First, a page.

Should I use a singular or plural verb when the subject is "about one in ten"
I see this both ways in common literary usage. I write a lot of reports about the results of opinion polls and surveys. When we're using pharases like "one in 10," "one-third" or "a quarter" to refer the the proportion of respondents or, by extension, the proportion of the population, is it acceptable (not incorrect) to use the plural verb?
The choice of the verb form is determined by the sentence's subject. Here is the rule:
Fractions and percentages take the singular when they modify a mass noun and the plural when they modify a plural noun; either the singular or the plural may be used when they modify a collective noun.
Fractions and percentages are adjectives. As such, they should not be used as the sentence subject. However, we often misuse fractions and omit the subject because it is implied by the context. There are several schools of thought about this situation:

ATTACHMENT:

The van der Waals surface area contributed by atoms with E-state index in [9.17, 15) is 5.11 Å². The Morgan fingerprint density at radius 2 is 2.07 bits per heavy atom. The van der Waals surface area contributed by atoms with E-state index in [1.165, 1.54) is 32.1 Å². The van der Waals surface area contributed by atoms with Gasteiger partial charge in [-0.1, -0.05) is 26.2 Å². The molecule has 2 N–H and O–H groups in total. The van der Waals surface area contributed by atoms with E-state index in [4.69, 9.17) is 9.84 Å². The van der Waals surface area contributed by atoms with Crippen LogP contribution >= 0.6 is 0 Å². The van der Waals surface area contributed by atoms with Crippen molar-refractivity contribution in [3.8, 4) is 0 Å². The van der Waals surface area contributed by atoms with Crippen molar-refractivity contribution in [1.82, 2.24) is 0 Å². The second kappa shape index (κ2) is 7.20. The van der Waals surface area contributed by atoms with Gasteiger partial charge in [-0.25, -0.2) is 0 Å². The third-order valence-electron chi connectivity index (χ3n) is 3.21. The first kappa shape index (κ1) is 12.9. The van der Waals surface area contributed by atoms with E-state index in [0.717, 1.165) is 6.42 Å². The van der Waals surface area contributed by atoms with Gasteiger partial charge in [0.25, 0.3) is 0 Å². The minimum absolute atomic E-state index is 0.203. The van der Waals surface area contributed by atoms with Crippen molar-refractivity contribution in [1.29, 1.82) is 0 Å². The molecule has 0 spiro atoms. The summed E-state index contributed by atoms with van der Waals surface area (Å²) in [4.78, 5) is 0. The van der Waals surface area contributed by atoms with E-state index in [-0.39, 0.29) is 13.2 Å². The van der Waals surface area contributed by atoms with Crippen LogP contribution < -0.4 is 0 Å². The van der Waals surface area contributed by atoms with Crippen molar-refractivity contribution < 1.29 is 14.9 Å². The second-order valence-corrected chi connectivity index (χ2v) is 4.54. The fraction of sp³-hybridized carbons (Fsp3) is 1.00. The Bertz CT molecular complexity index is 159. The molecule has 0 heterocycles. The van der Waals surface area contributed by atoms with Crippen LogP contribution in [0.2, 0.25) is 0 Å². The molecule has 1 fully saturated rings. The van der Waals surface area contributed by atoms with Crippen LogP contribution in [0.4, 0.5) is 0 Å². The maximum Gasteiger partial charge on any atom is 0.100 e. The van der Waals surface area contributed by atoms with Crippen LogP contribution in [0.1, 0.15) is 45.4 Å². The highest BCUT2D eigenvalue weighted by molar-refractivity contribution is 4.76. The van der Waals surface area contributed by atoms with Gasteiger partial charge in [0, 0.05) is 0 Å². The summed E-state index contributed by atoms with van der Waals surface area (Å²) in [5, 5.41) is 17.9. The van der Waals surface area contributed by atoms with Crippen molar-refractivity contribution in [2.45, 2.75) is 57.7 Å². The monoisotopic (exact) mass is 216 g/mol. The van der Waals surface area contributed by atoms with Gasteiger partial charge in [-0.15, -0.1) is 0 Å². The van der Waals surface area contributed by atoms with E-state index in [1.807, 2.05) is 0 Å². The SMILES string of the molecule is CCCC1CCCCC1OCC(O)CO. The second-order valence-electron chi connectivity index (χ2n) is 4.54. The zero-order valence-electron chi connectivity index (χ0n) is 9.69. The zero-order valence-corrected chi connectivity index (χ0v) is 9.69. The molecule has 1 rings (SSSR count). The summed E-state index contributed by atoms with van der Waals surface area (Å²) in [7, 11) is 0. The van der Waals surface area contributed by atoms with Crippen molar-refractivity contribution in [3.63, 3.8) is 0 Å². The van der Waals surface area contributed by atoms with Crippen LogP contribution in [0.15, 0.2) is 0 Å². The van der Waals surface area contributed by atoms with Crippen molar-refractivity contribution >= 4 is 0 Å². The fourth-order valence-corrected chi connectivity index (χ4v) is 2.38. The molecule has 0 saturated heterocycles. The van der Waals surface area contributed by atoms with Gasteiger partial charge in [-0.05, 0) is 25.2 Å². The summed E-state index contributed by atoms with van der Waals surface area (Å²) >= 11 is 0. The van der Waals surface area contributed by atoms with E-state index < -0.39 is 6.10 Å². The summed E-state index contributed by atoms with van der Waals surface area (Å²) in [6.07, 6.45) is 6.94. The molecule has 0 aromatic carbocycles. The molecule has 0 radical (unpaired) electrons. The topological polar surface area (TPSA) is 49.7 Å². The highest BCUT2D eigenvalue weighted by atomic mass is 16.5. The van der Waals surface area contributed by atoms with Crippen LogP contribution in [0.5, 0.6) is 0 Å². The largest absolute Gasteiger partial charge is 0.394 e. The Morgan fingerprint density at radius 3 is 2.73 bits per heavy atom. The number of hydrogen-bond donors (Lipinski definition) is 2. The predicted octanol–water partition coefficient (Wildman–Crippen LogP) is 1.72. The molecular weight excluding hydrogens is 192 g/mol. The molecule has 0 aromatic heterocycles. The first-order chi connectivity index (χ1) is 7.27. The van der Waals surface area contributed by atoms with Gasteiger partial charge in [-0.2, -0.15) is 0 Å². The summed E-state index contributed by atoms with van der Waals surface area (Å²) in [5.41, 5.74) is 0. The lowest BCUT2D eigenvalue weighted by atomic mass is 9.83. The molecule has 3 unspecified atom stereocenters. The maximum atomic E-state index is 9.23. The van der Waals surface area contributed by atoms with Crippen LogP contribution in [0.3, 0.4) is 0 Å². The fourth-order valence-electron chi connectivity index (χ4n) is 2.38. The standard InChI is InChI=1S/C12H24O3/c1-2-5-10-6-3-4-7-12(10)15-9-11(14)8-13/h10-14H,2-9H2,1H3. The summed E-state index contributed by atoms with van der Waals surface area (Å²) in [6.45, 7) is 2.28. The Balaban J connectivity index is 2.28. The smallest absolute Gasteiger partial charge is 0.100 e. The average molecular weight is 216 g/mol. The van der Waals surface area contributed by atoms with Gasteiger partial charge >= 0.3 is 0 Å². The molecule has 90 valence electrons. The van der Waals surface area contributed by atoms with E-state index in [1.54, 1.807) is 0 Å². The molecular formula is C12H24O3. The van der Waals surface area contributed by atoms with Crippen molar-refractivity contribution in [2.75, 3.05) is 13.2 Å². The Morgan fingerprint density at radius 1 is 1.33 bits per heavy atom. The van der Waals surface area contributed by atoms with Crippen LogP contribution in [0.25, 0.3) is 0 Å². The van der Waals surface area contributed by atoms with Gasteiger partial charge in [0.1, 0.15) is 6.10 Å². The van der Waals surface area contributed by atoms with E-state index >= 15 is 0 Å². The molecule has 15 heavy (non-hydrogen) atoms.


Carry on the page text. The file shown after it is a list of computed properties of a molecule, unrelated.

1) Conservative grammarians tell us -- don't omit the subject after the fraction. The proper verb form will then be clear.
2) Refer back to the implied, but omitted, subject. Use the proper verb form based upon that implied subject.
3) If the fraction begins with one, use the singular. Otherwise, use the plural.
I prefer option 1, but if that cannot be done, I would recommend option 2.
|link comment||answered May 07 '12 at 15:06 Jeff Pribyl Grammarly Fellow|